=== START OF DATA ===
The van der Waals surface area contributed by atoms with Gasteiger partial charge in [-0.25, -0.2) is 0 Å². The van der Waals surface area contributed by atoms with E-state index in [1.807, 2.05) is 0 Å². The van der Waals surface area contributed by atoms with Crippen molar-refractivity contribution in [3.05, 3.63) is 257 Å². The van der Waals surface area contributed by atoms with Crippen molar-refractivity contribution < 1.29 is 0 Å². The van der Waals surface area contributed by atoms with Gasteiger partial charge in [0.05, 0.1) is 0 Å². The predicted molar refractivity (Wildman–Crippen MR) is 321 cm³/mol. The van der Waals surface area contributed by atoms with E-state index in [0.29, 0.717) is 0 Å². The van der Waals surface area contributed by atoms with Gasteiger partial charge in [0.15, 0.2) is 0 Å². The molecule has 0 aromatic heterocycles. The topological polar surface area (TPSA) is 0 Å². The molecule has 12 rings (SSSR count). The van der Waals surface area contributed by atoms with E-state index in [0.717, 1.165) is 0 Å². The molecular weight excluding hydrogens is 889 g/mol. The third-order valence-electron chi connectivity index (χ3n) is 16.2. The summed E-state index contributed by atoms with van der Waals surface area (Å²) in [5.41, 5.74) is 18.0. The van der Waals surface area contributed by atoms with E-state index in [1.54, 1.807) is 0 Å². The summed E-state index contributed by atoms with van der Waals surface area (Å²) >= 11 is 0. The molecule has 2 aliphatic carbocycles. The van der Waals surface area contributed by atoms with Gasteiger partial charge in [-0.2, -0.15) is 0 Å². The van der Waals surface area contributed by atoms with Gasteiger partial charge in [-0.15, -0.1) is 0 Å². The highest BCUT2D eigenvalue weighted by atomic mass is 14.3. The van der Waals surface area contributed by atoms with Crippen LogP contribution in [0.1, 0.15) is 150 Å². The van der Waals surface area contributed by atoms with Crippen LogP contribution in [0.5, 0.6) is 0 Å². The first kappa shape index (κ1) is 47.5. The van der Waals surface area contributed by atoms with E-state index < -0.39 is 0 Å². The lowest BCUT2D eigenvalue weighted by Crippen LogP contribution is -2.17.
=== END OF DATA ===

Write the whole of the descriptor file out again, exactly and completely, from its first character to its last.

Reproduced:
The van der Waals surface area contributed by atoms with Gasteiger partial charge in [-0.25, -0.2) is 0 Å². The van der Waals surface area contributed by atoms with E-state index in [1.807, 2.05) is 0 Å². The van der Waals surface area contributed by atoms with Crippen molar-refractivity contribution in [3.05, 3.63) is 257 Å². The van der Waals surface area contributed by atoms with Crippen molar-refractivity contribution < 1.29 is 0 Å². The van der Waals surface area contributed by atoms with Gasteiger partial charge in [0.05, 0.1) is 0 Å². The predicted molar refractivity (Wildman–Crippen MR) is 321 cm³/mol. The van der Waals surface area contributed by atoms with E-state index in [0.29, 0.717) is 0 Å². The van der Waals surface area contributed by atoms with Gasteiger partial charge in [0.15, 0.2) is 0 Å². The molecule has 0 aromatic heterocycles. The topological polar surface area (TPSA) is 0 Å². The molecule has 12 rings (SSSR count). The van der Waals surface area contributed by atoms with E-state index in [0.717, 1.165) is 0 Å². The molecular weight excluding hydrogens is 889 g/mol. The third-order valence-electron chi connectivity index (χ3n) is 16.2. The summed E-state index contributed by atoms with van der Waals surface area (Å²) in [5.41, 5.74) is 18.0. The van der Waals surface area contributed by atoms with E-state index in [1.54, 1.807) is 0 Å². The summed E-state index contributed by atoms with van der Waals surface area (Å²) >= 11 is 0. The molecule has 2 aliphatic carbocycles. The van der Waals surface area contributed by atoms with Gasteiger partial charge in [-0.2, -0.15) is 0 Å². The van der Waals surface area contributed by atoms with Gasteiger partial charge in [-0.15, -0.1) is 0 Å². The highest BCUT2D eigenvalue weighted by atomic mass is 14.3. The van der Waals surface area contributed by atoms with Crippen LogP contribution in [0.1, 0.15) is 150 Å². The van der Waals surface area contributed by atoms with Crippen LogP contribution in [0.5, 0.6) is 0 Å². The first kappa shape index (κ1) is 47.5. The van der Waals surface area contributed by atoms with E-state index < -0.39 is 0 Å². The lowest BCUT2D eigenvalue weighted by Crippen LogP contribution is -2.17.